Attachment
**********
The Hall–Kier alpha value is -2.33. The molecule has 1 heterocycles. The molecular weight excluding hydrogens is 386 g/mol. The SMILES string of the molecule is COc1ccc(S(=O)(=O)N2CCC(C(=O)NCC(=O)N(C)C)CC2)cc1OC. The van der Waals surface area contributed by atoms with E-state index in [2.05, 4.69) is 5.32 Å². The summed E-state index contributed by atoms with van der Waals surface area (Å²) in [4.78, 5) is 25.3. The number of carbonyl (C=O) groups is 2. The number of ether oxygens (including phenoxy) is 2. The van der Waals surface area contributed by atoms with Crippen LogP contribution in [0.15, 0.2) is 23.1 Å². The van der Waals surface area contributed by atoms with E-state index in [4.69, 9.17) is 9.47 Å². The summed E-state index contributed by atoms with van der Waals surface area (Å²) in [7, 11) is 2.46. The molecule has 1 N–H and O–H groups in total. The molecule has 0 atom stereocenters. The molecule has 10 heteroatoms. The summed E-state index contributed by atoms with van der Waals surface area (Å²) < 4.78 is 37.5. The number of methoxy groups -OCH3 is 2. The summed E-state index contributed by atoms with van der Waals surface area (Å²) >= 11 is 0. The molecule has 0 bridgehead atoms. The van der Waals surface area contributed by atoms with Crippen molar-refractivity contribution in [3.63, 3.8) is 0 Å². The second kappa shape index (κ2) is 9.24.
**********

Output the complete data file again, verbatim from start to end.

The Hall–Kier alpha value is -2.33. The molecule has 1 heterocycles. The molecular weight excluding hydrogens is 386 g/mol. The SMILES string of the molecule is COc1ccc(S(=O)(=O)N2CCC(C(=O)NCC(=O)N(C)C)CC2)cc1OC. The van der Waals surface area contributed by atoms with E-state index in [2.05, 4.69) is 5.32 Å². The summed E-state index contributed by atoms with van der Waals surface area (Å²) in [4.78, 5) is 25.3. The number of carbonyl (C=O) groups is 2. The number of ether oxygens (including phenoxy) is 2. The van der Waals surface area contributed by atoms with Crippen LogP contribution in [0.15, 0.2) is 23.1 Å². The van der Waals surface area contributed by atoms with E-state index in [4.69, 9.17) is 9.47 Å². The summed E-state index contributed by atoms with van der Waals surface area (Å²) in [7, 11) is 2.46. The molecule has 1 N–H and O–H groups in total. The molecule has 0 atom stereocenters. The molecule has 10 heteroatoms. The summed E-state index contributed by atoms with van der Waals surface area (Å²) < 4.78 is 37.5. The number of methoxy groups -OCH3 is 2. The summed E-state index contributed by atoms with van der Waals surface area (Å²) >= 11 is 0. The molecule has 0 bridgehead atoms. The van der Waals surface area contributed by atoms with Crippen molar-refractivity contribution in [3.63, 3.8) is 0 Å². The second kappa shape index (κ2) is 9.24.